By: Al Smith, Fresno Chamber of Commerce President and CEO
I have this reoccurring dream that someday a candidate for elective office will run on the platform of “Vote for Me and If Elected, I Promise NOT to Make Any laws”. I know – it seems contrary to why they exist, but there is something about that idea that makes it appealing.
Every year our legislators gather under the majestic capitol dome in Sacramento diligently searching for problems that affect the lives of individuals and businesses. Over the past ten years, they have identified around 3,000 issues with the legislature approving about 1,000. That’s per year, my friend. In a decade 30,000 California problems – supposedly 10,000 California solutions.
At a recent Chamber sponsored “Eggs and Issues” breakfast, State Senator Tom Berryhill talked to the over eighty business leaders assembled about pension reform and budget reform. About the time the last cup of coffee was being consumed, an audience member asked about the possibility of legislative reform – redesigning the way we go about the business of State government.
Assemblywoman Shannon Grove of Bakersfield has proposed returning to a part-time legislature – a system done in forty other states. There are only ten states that have a full time legislature. She suggests that the annual session last only three months with a $6,000 annual compensation. She predicts that a different type of public servant would convene to make laws and not the type who are looking for a $150,000 per year vocation.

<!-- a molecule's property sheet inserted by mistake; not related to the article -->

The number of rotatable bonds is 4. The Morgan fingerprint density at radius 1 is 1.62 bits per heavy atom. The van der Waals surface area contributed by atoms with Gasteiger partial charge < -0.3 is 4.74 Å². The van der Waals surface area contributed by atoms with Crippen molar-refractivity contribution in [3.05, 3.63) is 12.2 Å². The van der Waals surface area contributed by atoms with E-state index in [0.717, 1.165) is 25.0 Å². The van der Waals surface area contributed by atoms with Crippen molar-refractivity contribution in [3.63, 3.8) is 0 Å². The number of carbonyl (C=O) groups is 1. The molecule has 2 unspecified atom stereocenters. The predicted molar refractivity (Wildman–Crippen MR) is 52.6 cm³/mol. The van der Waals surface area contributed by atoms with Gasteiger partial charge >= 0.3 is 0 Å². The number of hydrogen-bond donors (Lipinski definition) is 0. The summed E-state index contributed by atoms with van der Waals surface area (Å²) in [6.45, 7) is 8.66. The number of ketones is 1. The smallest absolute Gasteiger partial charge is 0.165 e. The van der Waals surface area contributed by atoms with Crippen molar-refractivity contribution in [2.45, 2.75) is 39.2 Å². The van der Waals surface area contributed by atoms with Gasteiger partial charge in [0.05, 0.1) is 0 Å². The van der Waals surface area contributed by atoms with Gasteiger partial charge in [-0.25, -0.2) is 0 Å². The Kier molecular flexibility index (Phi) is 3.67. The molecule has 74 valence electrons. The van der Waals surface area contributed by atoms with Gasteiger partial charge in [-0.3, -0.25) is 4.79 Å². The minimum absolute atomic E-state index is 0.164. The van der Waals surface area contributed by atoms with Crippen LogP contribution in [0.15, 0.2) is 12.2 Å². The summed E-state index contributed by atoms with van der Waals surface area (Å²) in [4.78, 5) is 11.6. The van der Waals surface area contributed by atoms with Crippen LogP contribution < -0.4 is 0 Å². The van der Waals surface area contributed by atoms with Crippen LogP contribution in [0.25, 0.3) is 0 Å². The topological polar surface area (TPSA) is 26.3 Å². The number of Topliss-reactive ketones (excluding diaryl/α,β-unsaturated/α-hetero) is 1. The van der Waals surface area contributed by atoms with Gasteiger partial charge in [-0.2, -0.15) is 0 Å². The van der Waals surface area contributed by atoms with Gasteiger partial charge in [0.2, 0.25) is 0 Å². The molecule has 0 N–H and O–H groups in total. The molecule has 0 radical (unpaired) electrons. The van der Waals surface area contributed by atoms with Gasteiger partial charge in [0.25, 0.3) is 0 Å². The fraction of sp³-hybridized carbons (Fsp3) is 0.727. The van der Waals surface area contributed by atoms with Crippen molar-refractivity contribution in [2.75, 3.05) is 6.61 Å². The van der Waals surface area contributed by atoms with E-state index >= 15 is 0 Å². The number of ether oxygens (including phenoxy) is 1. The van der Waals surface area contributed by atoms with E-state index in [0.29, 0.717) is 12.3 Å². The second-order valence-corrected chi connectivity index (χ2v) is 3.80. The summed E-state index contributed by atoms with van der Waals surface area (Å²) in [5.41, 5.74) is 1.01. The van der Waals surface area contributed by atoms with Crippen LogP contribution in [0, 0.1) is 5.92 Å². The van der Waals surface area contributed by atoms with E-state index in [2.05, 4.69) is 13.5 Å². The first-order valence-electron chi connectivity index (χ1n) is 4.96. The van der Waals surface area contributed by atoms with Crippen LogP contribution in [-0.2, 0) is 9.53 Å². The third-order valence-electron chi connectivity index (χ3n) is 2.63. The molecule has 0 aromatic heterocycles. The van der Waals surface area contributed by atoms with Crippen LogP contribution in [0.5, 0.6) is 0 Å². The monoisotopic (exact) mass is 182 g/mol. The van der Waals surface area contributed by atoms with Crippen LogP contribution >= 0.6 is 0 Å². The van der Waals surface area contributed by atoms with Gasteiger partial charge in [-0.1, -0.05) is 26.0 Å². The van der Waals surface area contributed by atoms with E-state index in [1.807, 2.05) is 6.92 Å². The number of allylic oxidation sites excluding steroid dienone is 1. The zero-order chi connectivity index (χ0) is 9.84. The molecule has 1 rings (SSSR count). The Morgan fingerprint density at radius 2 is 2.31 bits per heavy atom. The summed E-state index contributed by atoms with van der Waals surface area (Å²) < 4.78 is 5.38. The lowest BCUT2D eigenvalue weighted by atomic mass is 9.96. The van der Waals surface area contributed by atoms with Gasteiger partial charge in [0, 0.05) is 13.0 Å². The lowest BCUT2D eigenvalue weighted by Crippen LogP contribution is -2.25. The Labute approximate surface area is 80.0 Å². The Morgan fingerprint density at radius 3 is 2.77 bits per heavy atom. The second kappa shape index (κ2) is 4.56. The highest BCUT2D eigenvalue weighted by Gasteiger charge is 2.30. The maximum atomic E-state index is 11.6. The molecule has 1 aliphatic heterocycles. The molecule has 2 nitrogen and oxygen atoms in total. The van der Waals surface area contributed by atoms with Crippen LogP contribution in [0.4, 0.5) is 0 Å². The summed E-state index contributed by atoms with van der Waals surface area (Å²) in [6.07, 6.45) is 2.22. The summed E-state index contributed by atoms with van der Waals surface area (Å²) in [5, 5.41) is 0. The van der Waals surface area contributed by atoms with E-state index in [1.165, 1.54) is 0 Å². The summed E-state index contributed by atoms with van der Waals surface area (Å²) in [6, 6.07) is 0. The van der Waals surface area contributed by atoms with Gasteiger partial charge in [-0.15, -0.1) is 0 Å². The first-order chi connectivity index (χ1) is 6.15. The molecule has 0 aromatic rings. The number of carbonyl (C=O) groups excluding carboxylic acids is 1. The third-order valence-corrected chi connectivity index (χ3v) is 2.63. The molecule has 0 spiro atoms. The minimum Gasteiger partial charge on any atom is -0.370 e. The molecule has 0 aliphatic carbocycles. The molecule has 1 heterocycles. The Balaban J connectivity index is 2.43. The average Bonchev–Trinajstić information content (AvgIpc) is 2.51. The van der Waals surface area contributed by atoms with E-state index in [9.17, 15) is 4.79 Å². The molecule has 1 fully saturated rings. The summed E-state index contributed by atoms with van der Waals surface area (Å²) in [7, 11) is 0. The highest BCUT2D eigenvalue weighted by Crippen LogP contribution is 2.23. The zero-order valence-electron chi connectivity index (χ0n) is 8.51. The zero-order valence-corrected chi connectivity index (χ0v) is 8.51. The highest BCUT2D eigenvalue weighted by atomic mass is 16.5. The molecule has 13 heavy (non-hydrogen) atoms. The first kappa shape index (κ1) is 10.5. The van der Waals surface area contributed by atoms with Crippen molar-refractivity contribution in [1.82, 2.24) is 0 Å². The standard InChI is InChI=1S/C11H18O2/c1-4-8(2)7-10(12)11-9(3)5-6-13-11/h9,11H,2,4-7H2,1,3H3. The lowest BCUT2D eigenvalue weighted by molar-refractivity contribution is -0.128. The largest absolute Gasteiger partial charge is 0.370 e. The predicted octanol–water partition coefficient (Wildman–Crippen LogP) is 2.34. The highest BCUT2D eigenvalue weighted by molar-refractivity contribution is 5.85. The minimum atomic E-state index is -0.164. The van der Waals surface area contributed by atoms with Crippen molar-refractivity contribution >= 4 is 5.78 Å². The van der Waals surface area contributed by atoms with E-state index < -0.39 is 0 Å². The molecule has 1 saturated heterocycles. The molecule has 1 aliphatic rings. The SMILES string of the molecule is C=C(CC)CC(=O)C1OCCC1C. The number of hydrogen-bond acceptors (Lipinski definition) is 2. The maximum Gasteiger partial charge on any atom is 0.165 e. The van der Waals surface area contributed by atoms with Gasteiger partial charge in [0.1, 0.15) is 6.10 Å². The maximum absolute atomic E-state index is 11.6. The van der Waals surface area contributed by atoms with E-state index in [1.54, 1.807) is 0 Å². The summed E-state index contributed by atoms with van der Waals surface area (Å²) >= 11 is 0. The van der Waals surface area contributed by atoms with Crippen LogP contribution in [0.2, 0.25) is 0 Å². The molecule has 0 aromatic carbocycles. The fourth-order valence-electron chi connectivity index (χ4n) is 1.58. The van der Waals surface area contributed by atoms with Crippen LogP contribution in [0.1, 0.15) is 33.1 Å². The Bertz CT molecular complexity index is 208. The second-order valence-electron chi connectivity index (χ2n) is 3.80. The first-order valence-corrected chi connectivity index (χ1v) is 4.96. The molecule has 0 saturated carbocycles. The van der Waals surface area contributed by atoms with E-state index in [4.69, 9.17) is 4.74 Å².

Berryhill responded as being concerned, saying that Sacramento would really be run by special interests under that system. I personally would love to hear a good debate about this one.
Berryhill did feel it was worth exploring the idea of alternating a regular legislative session one year with a budget and fiscal session the next. That way, the budget would be put in place over a two year period, rather than the current knee-jerk single year process.
This is only one of the appealing aspects of using the alternate year approach and then combining it with a limit on how many bills a legislator could introduce each year – it might actually result in fewer bills being presented.
We all recognize that a lawmaker has a natural tendency to seek out perceived problems and then offer up solutions. It’s the one way an elected official can put his or her stamp on illustrating their accomplishments when it comes re-election time.
But remember, whenever a new law is made – someone’s liberty is reduced. Remember that 10,000 number of laws? That’s how many freedoms were lost – and not all of those laws were noble.
Pension reform? Spending reform? All Important. However, with legislative reform, those other issues might take care of themselves.
It’s time to start the discussion.
Remember those prophetic works of Mark Twain? “No man’s life, liberty or property is safe, while the legislature is in session.” Those words were uttered a zillion years ago. Not much has changed.